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Is the Humble Leader a Paradox?

In the organizational leadership class that I teach, we discuss a business case each week with the goal of identifying the main issues and developing possible solutions.  The cases cover a variety of industries, companies and situations.  Given that this is a class focused on leadership, the underlying problems in these cases center around people.  For example, one case has to do with the challenges in work styles and personalities of an experienced marketing director and his ‘rising star’ but problematic marketing manager.

Week after week, a pattern emerged from each case discussion:  The leader in the case would have been more effective had she or he behaved with more humility. 

But wait, isn’t humility a sign of weakness, submissiveness or indecision?  When we think of strong leaders, don’t we think of leaders like Bill Gates, Jeff Bezos and Elon Musk? 

Aren’t strong leaders supposed to be charismatic, visionary and courageous?

In his best-selling book, Good to Great, Jim Collins found that great leaders are a blend of, “personal humility and professional will.”  In his research, Collins did not seek humility as an effective leadership behavior.  The data told him that the most effective leaders, as judged by the performance of their companies, were also humble.[i]

The Leadership & Development Journal did a study on the effect of humble leadership on employee proactive behavior.  Their findings were that humble leadership had a significantly positive effect on employee proactive behavior and that this effect is mediated by psychological empowerment.[ii]

In my 25 years as a human resource professional, I’ve worked with leaders of varying personalities, temperament and approaches.  Some were gregarious while others were reserved.  Others were methodical and some were abstract.  Regardless of their approach, the effective leader was able to move the business forward and bring with him or her, the rest of the team.  Personal humility was a behavior that the effective leaders possessed.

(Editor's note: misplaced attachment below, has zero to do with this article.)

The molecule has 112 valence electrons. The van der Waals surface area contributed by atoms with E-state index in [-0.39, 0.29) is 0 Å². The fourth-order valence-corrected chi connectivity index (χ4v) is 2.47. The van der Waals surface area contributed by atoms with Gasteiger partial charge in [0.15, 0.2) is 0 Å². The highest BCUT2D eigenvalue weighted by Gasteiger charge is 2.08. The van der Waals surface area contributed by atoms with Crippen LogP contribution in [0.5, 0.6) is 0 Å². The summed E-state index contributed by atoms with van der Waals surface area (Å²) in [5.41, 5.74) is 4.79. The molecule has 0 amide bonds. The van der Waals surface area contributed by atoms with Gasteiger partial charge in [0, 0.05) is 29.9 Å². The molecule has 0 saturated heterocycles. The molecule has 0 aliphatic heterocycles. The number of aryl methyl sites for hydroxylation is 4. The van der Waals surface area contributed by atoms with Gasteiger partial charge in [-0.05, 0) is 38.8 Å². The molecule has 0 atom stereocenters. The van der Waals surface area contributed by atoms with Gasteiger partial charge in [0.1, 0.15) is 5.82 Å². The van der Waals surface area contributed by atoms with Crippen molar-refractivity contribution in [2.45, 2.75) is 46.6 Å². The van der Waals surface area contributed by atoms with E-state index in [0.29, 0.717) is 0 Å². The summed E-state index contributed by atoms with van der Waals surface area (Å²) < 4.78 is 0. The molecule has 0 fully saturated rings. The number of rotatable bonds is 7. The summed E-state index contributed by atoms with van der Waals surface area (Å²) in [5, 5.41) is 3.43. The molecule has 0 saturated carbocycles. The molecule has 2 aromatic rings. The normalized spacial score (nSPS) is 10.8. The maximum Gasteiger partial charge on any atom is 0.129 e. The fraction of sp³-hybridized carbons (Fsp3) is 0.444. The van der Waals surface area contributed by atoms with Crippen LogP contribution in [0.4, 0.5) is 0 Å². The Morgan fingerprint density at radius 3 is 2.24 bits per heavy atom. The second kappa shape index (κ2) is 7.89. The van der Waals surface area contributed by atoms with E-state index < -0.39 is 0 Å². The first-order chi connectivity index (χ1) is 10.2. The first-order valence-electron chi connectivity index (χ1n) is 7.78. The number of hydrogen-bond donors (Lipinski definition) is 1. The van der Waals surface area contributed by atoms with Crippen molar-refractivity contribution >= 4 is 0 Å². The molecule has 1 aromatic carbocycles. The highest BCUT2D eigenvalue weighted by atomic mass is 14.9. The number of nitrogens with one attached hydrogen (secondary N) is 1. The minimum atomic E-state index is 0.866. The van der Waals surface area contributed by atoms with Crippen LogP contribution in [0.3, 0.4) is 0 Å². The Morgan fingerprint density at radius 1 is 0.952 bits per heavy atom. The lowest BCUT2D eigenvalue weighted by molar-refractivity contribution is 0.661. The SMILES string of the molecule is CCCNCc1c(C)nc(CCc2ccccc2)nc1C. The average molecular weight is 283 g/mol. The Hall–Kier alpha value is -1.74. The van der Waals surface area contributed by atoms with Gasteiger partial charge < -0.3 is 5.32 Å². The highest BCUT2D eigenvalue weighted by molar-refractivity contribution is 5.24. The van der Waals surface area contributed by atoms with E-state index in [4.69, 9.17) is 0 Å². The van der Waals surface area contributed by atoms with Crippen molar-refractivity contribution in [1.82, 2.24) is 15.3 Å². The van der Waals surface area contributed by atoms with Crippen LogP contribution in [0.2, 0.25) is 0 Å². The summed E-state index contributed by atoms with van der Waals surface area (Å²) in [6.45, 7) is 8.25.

As a leader, how can you know if you are behaving with humility?

Here are some questions to ask yourself about your level of humility:

Do I Practice Empathic listening?

A humble leader will truly listen to others.  Sounds simple, right?  So why do so many of us get this simple to understand yet hard to execute concept wrong?  Most of us probably think we are good listeners.

In the timeless classic, The 7 Habits of Highly Effective People, Stephen R. Covey explains that the fifth habit of personal effectiveness is “Seek First to Understand, than to be Understood.”  A corner stone to this habit is empathic listening.  Covey goes on to explain this simple yet powerful concept:

“Most people do not listen with the intent to understand, they listen with the intent to reply. “

Stephen R. Covey

“Most people do not listen with the intent to understand, they listen with the intent to reply.”[iii]

Ouch.

How many of us have been in a serious discussion with someone else and can’t wait until they’re finished talking so we can tell them what we think, without listening to what they said?

Do I Put the Needs of the Team Above My Needs?

A humble leader will put the needs of the team above themselves.  Referring again to Collins book, he said the following about Level 5 Leaders (those that showed humility):